Managers who wisely follow the Six-Step Program Planning Cycle (PRB, December 2006) know that checking in with stakeholders occurs on two occasions--during the needs identification and assessment phase (Step 2), and after program implementation during the evaluation phase (Step 5). However well intentioned these data-gathering efforts are, it is a common oversight to limit questions to either one format (i.e., paper survey), or only one group of people (i.e., randomly chosen homeowners).
Asking questions takes place during casual conversations, interviews, paper surveys and public meetings, but organizing all of the options according to three factors or dimensions encourages managers to seek a variety of sources, rather than focusing only on one or two. By using a model of program assessment (Figure 1), managers can obtain a wide range of detailed, “rich,” and accurate information, thereby avoiding the unfortunate consequences of decisions based on incomplete or biased data.
Answer Questions First
It is important to ask yourself several questions before you are able to question an audience:
· Are you intending to do most of the talking, or are you more concerned with listening?
· Do you have a structured set of questions to ask (such as those printed on a paper survey), or do you prefer that questions arise naturally in the course of a discussion?
· Will you be interacting with a single individual, or with a larger group of people?
(Note: A fourth dimension--personal or impersonal--is not included in the diagram, but actually is an attribute of each of the previous three dimensions.)
By taking all three factors into consideration--and visualizing in three dimensions--several general types of situations can be identified.
An unstructured opportunity for you to listen to a group of stakeholders that encourages them to express uncensored opinions is referred to as a community forum. Typically, those present are attending voluntarily in response to a general invitation, so you have no advance notice of who may or may not show up, or even what they might say. This ambiguity creates a free-form atmosphere that allows myriad (and sometimes refreshing) points of view to emerge. The opposite of this type might be represented by a city council meeting, where an agenda is followed, reports are presented by selected personnel, and speaking is restricted (all enforced by Robert’s Rules of Order).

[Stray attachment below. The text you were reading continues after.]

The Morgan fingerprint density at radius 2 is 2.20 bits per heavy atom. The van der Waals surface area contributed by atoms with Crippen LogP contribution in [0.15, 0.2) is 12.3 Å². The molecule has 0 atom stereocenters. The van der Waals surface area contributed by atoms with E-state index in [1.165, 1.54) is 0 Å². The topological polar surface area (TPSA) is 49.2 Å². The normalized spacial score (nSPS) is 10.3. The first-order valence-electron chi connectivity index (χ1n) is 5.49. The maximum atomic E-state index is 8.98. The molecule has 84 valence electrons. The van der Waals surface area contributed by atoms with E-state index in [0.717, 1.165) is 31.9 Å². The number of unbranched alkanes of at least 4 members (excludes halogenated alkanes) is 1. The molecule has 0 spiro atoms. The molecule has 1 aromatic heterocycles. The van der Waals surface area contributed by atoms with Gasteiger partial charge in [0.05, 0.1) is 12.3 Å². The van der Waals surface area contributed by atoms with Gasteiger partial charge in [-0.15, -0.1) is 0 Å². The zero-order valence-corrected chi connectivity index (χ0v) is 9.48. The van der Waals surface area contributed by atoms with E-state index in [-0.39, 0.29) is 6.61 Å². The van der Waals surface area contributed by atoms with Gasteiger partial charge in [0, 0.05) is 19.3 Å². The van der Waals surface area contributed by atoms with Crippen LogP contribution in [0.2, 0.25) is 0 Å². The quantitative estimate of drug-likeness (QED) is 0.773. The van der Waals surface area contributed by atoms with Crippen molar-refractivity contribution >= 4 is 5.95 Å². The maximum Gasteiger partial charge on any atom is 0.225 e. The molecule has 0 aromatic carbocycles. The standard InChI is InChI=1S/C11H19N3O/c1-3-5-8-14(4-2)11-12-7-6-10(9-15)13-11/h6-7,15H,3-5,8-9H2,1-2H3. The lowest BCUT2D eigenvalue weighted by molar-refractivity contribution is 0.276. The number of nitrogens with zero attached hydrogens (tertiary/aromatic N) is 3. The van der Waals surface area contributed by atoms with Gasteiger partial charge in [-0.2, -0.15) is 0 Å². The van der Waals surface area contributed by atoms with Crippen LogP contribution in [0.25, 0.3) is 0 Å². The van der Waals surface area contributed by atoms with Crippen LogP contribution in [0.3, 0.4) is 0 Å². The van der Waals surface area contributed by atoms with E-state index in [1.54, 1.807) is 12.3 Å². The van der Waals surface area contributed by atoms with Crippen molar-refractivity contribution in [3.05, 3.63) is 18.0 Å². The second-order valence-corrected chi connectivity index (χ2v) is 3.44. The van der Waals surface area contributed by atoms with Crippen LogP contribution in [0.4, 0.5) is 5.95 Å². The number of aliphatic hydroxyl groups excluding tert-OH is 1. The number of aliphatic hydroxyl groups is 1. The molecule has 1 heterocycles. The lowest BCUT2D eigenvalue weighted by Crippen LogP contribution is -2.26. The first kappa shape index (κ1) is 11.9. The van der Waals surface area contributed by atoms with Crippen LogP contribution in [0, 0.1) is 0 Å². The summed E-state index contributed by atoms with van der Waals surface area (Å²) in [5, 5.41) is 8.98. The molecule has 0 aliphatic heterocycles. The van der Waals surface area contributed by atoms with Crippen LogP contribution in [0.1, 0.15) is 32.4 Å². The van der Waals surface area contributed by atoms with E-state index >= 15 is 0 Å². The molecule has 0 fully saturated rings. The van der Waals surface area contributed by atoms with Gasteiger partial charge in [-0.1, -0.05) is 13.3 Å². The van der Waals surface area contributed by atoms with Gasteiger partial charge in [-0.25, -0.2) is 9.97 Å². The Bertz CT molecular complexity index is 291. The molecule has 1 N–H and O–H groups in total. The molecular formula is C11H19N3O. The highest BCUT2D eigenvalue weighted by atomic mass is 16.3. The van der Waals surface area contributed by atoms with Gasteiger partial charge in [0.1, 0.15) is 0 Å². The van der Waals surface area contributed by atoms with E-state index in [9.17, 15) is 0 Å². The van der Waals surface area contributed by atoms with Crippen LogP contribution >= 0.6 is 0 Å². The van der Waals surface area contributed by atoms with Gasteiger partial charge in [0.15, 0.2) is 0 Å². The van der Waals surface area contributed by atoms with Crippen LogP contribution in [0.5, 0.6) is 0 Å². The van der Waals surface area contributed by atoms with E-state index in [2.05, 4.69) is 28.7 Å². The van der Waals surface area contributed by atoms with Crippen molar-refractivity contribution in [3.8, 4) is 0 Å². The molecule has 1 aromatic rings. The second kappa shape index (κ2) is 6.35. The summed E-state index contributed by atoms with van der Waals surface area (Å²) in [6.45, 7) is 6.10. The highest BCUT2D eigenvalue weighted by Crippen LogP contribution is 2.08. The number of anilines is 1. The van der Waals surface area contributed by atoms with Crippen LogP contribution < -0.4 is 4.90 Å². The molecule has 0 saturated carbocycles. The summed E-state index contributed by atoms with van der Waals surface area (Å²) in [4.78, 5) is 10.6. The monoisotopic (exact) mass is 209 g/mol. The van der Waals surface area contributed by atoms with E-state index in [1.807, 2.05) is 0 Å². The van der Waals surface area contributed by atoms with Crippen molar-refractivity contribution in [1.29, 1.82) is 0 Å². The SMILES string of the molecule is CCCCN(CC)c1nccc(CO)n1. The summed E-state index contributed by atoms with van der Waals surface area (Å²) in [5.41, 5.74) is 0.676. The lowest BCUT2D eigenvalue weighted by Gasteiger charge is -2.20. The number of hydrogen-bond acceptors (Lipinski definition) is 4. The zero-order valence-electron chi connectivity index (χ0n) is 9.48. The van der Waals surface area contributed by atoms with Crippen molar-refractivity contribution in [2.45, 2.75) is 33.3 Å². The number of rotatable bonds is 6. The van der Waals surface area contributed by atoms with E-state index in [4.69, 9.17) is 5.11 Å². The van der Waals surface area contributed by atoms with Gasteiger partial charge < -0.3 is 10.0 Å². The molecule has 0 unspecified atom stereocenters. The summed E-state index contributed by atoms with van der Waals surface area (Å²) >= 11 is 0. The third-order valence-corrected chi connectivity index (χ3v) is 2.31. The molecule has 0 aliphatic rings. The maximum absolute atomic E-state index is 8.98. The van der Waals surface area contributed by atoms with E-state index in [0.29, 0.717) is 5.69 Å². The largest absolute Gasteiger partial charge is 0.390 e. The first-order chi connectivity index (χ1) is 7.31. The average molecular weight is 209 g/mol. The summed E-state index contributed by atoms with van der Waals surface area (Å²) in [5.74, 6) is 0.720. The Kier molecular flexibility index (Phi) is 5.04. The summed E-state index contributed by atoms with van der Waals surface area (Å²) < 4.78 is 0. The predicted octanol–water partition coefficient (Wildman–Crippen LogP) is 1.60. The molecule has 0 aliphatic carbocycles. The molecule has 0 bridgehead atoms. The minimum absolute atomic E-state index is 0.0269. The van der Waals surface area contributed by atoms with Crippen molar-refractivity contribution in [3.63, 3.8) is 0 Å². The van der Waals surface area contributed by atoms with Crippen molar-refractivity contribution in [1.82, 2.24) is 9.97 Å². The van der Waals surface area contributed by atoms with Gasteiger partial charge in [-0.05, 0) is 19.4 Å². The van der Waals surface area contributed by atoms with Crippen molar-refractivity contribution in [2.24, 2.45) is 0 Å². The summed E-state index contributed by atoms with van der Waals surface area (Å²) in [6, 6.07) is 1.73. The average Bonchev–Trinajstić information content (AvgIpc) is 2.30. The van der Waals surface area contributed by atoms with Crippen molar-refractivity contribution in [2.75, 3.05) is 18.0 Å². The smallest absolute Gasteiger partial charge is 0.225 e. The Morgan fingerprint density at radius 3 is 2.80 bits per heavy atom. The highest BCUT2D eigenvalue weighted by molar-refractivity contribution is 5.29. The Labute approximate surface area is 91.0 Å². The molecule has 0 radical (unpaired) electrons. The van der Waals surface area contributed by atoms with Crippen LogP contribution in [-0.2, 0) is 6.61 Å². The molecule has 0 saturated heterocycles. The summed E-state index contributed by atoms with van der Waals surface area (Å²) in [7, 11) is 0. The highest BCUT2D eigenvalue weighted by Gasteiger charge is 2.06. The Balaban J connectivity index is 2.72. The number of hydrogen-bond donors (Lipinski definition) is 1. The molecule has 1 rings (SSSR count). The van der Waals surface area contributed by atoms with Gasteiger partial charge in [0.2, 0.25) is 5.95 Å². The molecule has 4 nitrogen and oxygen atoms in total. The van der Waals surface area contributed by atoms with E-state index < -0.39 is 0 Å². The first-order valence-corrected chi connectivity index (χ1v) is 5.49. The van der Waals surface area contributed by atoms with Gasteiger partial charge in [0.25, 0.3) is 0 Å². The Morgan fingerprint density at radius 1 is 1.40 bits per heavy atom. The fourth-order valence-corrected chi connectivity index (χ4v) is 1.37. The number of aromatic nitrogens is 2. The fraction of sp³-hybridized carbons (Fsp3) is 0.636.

A structured conversation (talking and listening) among managers and a fewer number of stakeholders is termed a focus group, which frequently is used for exploring or evaluating previously generated ideas. (Increasingly structured versions of the focus group are the nominal group technique, and the Delphi technique: see Edginton, et al., 2004.) In contrast, a brainstorming session among members of a similar small-sized group is not overly inhibited by structure or already formed notions.
Putting The Model To Use
Imagine that you are considering trading existing city parkland (located next to the school district’s campus) for an undeveloped, but desirable, parcel of land owned by the school board. In most cases, only administering a paper survey to residents (or placing the idea on the ballot) to gauge their support, or only hiring a consultant to present a site plan to city council and the school board will not be sufficient.
However, using the (impersonal) paper survey to generate interest and raise issues, followed by a (personal) community forum at which those issues are fleshed out, followed by brainstorming and focus groups to offer refinements to the consultant who then presents options to council and the school board (and back to the community at another open forum), creates multiple opportunities to explore the options and possibilities fully, all the while accumulating the aforementioned detailed, “rich” and accurate information.
The process may take more time, but in the end, no one will question how you reached a good decision.
Kim Uhlik is Assistant Professor in the Department of Recreation and Leisure Studies at San Jose State University, where he coordinates the Leadership and Administration emphasis. He can be reached via e-mail at firstname.lastname@example.org.
Edginton, C.R., et al. Leisure programming: A service-centered and benefits approach (4th ed.). Boston: McGraw-Hill, 2004.